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Florence and the Uffizi Gallery cover image

Florence and the Uffizi Gallery 2015


Distributed by Film Movement
Produced by Francesco Invernizzi
Directed by Luca Viotto
Streaming, 90 mins

High School - General Adult
Art History; Architecture; European History

Date Entered: 01/10/2023

Reviewed by Jasmine Smith, Reference & Instruction Librarian, Alvernia University

Florence and the Uffizi Gallery presents a survey of Florentine art and architecture during the Medici period. The documentary highlights famous paintings, frescoes, sculptures, and buildings from this period, which roughly aligns with the high Renaissance. The pacing is appropriate for a survey film, and the visuals are excellent, with both wide views and close examination of various details.

While there is a general narrator, the film also jumps frequently to an actor portraying Lorenzo de Medici, who discusses his life in Florence as heir to a family fortune, patron of the arts, and political figure. While this set up is interesting, these asides feel somewhat disconnected to the on-site filming of artifacts and interviews with curators of historic sites and galleries. De Medici is confined within a surreal purgatory castle, talking about his favorite Florentine art and architecture, but unable to see any of the items he remembers except through a waterfall-type overlay. It is a bit jarring each time we cut to him in limbo for a dramatic monologue.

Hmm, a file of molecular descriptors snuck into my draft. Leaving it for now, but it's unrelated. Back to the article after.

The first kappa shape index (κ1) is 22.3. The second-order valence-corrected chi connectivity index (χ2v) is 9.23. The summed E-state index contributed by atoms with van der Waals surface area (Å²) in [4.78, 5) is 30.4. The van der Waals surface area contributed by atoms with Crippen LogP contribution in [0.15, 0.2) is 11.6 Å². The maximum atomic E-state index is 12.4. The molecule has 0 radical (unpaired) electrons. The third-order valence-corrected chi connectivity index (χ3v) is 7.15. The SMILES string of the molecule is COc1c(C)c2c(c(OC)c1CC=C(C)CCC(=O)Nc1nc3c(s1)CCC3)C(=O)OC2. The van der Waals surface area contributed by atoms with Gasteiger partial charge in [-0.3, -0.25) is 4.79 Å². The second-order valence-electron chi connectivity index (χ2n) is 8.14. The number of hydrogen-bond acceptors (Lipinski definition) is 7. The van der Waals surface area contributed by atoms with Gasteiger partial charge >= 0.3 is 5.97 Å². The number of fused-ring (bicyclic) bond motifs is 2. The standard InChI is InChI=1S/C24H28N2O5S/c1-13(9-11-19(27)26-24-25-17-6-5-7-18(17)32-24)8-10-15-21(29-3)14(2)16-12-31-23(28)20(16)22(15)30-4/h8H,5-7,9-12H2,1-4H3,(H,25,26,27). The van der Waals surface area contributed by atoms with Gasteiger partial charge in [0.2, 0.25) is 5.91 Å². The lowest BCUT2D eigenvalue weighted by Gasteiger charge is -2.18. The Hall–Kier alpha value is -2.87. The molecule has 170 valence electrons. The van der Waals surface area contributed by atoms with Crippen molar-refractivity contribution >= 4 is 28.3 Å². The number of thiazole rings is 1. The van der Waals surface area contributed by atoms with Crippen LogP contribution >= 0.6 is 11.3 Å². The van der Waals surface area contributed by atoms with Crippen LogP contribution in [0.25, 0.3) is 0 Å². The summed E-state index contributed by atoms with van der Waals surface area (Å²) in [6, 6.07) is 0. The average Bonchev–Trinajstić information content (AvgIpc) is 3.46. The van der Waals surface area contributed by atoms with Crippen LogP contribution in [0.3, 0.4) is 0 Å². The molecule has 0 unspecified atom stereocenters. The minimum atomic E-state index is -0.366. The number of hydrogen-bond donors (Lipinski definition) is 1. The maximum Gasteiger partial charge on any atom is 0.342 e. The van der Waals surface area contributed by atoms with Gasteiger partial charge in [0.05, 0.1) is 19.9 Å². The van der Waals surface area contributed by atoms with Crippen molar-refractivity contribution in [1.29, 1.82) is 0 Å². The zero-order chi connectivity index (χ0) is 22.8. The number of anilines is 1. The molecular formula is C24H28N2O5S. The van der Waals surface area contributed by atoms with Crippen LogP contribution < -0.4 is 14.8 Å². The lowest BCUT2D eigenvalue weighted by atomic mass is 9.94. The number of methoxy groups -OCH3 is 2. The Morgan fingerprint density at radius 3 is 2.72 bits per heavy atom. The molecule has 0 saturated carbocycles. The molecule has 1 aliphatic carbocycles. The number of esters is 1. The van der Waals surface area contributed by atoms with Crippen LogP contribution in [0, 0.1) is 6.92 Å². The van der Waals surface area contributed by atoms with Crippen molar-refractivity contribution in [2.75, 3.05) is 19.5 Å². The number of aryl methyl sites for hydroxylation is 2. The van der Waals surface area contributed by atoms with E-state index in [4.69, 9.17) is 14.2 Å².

The title may lead screeners to underestimate the scope of the film. The Uffizi gallery, while discussed from an architectural standpoint and shown as the current home of many of the works of art included in the film, is not entirely central to the documentary. We first encounter it about thirty minutes into the run time, and other historic sites, like Piazza della Signoria and the Florence Cathedral, are featured as well.

Overall, this film is recommended as an overview of Florentine art and architecture in the Medici period. It is appropriate for audiences from high school through general adult. Screeners will likely already be aware that Renaissance art frequently includes nude bodies, so, of course, this film will feature many artistic nudes.

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